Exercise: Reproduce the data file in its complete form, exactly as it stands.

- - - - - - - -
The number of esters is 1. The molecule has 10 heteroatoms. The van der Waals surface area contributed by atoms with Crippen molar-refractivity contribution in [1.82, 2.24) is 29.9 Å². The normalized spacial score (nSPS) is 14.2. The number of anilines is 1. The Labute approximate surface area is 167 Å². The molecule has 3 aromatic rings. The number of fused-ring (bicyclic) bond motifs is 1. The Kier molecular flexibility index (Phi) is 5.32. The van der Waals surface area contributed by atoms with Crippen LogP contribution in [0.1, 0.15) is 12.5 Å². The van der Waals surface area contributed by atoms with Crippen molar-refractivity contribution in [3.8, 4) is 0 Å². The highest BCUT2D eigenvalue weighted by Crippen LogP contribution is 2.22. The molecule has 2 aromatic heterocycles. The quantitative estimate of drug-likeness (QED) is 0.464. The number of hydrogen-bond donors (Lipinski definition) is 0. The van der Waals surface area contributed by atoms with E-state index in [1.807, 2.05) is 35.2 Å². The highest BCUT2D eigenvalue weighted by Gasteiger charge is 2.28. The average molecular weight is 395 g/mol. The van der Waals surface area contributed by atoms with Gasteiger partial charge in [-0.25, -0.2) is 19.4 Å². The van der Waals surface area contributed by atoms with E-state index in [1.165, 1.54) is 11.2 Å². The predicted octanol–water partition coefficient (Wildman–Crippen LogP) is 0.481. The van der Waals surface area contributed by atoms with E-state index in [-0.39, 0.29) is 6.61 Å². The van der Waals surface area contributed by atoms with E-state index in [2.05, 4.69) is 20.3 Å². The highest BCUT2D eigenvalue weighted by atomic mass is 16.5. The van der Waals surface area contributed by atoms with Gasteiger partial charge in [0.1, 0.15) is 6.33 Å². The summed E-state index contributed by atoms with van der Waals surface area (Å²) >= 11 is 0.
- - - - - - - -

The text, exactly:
The number of esters is 1. The molecule has 10 heteroatoms. The van der Waals surface area contributed by atoms with Crippen molar-refractivity contribution in [1.82, 2.24) is 29.9 Å². The normalized spacial score (nSPS) is 14.2. The number of anilines is 1. The Labute approximate surface area is 167 Å². The molecule has 3 aromatic rings. The number of fused-ring (bicyclic) bond motifs is 1. The Kier molecular flexibility index (Phi) is 5.32. The van der Waals surface area contributed by atoms with Crippen LogP contribution in [0.1, 0.15) is 12.5 Å². The van der Waals surface area contributed by atoms with Crippen molar-refractivity contribution in [3.8, 4) is 0 Å². The highest BCUT2D eigenvalue weighted by Crippen LogP contribution is 2.22. The molecule has 2 aromatic heterocycles. The quantitative estimate of drug-likeness (QED) is 0.464. The number of hydrogen-bond donors (Lipinski definition) is 0. The van der Waals surface area contributed by atoms with E-state index in [1.807, 2.05) is 35.2 Å². The highest BCUT2D eigenvalue weighted by Gasteiger charge is 2.28. The average molecular weight is 395 g/mol. The van der Waals surface area contributed by atoms with Gasteiger partial charge in [-0.25, -0.2) is 19.4 Å². The van der Waals surface area contributed by atoms with E-state index in [1.165, 1.54) is 11.2 Å². The predicted octanol–water partition coefficient (Wildman–Crippen LogP) is 0.481. The van der Waals surface area contributed by atoms with E-state index in [-0.39, 0.29) is 6.61 Å². The van der Waals surface area contributed by atoms with E-state index in [2.05, 4.69) is 20.3 Å². The highest BCUT2D eigenvalue weighted by atomic mass is 16.5. The van der Waals surface area contributed by atoms with Gasteiger partial charge in [0.1, 0.15) is 6.33 Å². The summed E-state index contributed by atoms with van der Waals surface area (Å²) >= 11 is 0.